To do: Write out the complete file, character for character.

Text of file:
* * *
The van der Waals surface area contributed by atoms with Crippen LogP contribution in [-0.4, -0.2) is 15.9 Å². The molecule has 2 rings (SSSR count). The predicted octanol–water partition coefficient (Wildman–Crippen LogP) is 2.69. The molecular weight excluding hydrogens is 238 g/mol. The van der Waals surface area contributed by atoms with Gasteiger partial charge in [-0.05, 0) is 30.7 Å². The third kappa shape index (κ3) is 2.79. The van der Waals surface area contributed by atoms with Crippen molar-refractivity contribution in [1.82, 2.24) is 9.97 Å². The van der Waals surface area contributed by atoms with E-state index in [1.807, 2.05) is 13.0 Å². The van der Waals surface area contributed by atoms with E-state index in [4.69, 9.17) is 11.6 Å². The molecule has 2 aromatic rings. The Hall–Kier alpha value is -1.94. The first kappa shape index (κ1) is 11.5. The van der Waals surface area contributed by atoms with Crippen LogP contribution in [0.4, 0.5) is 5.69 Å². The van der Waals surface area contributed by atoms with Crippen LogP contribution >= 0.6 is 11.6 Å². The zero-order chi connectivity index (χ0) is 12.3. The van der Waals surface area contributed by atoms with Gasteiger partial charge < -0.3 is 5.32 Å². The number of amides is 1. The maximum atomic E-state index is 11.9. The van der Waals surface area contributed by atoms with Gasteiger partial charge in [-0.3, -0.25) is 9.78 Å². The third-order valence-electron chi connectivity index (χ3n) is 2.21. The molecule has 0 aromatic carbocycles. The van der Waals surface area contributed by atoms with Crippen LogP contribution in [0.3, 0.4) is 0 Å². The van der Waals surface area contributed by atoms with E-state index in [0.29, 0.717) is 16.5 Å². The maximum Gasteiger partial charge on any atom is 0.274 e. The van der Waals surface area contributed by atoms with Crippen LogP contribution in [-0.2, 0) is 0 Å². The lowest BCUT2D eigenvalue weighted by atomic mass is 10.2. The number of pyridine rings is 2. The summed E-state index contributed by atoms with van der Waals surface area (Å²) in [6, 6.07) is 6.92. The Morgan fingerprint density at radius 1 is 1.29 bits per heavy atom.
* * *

The van der Waals surface area contributed by atoms with Crippen LogP contribution in [-0.4, -0.2) is 15.9 Å². The molecule has 2 rings (SSSR count). The predicted octanol–water partition coefficient (Wildman–Crippen LogP) is 2.69. The molecular weight excluding hydrogens is 238 g/mol. The van der Waals surface area contributed by atoms with Gasteiger partial charge in [-0.05, 0) is 30.7 Å². The third kappa shape index (κ3) is 2.79. The van der Waals surface area contributed by atoms with Crippen molar-refractivity contribution in [1.82, 2.24) is 9.97 Å². The van der Waals surface area contributed by atoms with E-state index in [1.807, 2.05) is 13.0 Å². The van der Waals surface area contributed by atoms with E-state index in [4.69, 9.17) is 11.6 Å². The molecule has 2 aromatic rings. The Hall–Kier alpha value is -1.94. The first kappa shape index (κ1) is 11.5. The van der Waals surface area contributed by atoms with Crippen LogP contribution in [0.4, 0.5) is 5.69 Å². The van der Waals surface area contributed by atoms with Crippen LogP contribution >= 0.6 is 11.6 Å². The zero-order chi connectivity index (χ0) is 12.3. The van der Waals surface area contributed by atoms with Gasteiger partial charge < -0.3 is 5.32 Å². The number of amides is 1. The maximum atomic E-state index is 11.9. The van der Waals surface area contributed by atoms with Gasteiger partial charge in [-0.3, -0.25) is 9.78 Å². The third-order valence-electron chi connectivity index (χ3n) is 2.21. The molecule has 0 aromatic carbocycles. The van der Waals surface area contributed by atoms with Crippen LogP contribution in [0.3, 0.4) is 0 Å². The van der Waals surface area contributed by atoms with E-state index in [0.29, 0.717) is 16.5 Å². The maximum Gasteiger partial charge on any atom is 0.274 e. The van der Waals surface area contributed by atoms with Crippen LogP contribution in [-0.2, 0) is 0 Å². The lowest BCUT2D eigenvalue weighted by atomic mass is 10.2. The number of pyridine rings is 2. The summed E-state index contributed by atoms with van der Waals surface area (Å²) in [6, 6.07) is 6.92. The Morgan fingerprint density at radius 1 is 1.29 bits per heavy atom.